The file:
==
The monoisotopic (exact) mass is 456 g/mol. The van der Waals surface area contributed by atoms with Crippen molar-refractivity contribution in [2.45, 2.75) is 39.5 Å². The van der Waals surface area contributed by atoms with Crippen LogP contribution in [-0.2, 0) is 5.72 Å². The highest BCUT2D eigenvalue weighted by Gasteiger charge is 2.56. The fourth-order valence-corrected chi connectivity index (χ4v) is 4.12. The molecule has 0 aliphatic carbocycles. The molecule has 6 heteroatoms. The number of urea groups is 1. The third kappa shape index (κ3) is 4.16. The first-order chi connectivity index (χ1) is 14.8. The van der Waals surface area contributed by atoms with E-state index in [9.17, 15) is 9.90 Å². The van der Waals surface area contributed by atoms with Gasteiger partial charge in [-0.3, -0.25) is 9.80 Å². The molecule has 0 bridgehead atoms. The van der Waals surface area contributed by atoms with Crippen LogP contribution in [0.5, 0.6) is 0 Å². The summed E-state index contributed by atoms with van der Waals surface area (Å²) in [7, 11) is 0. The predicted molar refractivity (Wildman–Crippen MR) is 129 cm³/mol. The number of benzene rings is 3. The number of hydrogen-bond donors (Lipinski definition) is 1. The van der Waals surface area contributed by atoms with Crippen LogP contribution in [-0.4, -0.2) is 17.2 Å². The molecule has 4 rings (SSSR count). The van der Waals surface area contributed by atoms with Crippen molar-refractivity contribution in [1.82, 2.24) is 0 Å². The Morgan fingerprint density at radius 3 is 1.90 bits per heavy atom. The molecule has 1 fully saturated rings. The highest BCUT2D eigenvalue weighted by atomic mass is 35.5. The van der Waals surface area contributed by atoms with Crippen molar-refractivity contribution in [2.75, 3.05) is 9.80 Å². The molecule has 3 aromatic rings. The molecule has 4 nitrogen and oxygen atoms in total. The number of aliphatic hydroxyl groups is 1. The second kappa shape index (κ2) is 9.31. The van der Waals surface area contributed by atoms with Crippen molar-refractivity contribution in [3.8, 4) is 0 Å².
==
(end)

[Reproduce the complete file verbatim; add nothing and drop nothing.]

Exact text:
The monoisotopic (exact) mass is 456 g/mol. The van der Waals surface area contributed by atoms with Crippen molar-refractivity contribution in [2.45, 2.75) is 39.5 Å². The van der Waals surface area contributed by atoms with Crippen LogP contribution in [-0.2, 0) is 5.72 Å². The highest BCUT2D eigenvalue weighted by Gasteiger charge is 2.56. The fourth-order valence-corrected chi connectivity index (χ4v) is 4.12. The molecule has 0 aliphatic carbocycles. The molecule has 6 heteroatoms. The number of urea groups is 1. The third kappa shape index (κ3) is 4.16. The first-order chi connectivity index (χ1) is 14.8. The van der Waals surface area contributed by atoms with E-state index in [9.17, 15) is 9.90 Å². The van der Waals surface area contributed by atoms with Gasteiger partial charge in [-0.3, -0.25) is 9.80 Å². The molecule has 0 bridgehead atoms. The van der Waals surface area contributed by atoms with Crippen LogP contribution in [0.5, 0.6) is 0 Å². The summed E-state index contributed by atoms with van der Waals surface area (Å²) in [7, 11) is 0. The predicted molar refractivity (Wildman–Crippen MR) is 129 cm³/mol. The number of benzene rings is 3. The number of hydrogen-bond donors (Lipinski definition) is 1. The van der Waals surface area contributed by atoms with Crippen LogP contribution in [-0.4, -0.2) is 17.2 Å². The molecule has 4 rings (SSSR count). The van der Waals surface area contributed by atoms with Crippen molar-refractivity contribution in [1.82, 2.24) is 0 Å². The Morgan fingerprint density at radius 3 is 1.90 bits per heavy atom. The molecule has 1 fully saturated rings. The highest BCUT2D eigenvalue weighted by atomic mass is 35.5. The van der Waals surface area contributed by atoms with Crippen molar-refractivity contribution in [2.75, 3.05) is 9.80 Å². The molecule has 3 aromatic rings. The molecule has 4 nitrogen and oxygen atoms in total. The number of aliphatic hydroxyl groups is 1. The second kappa shape index (κ2) is 9.31. The van der Waals surface area contributed by atoms with Crippen molar-refractivity contribution in [3.8, 4) is 0 Å².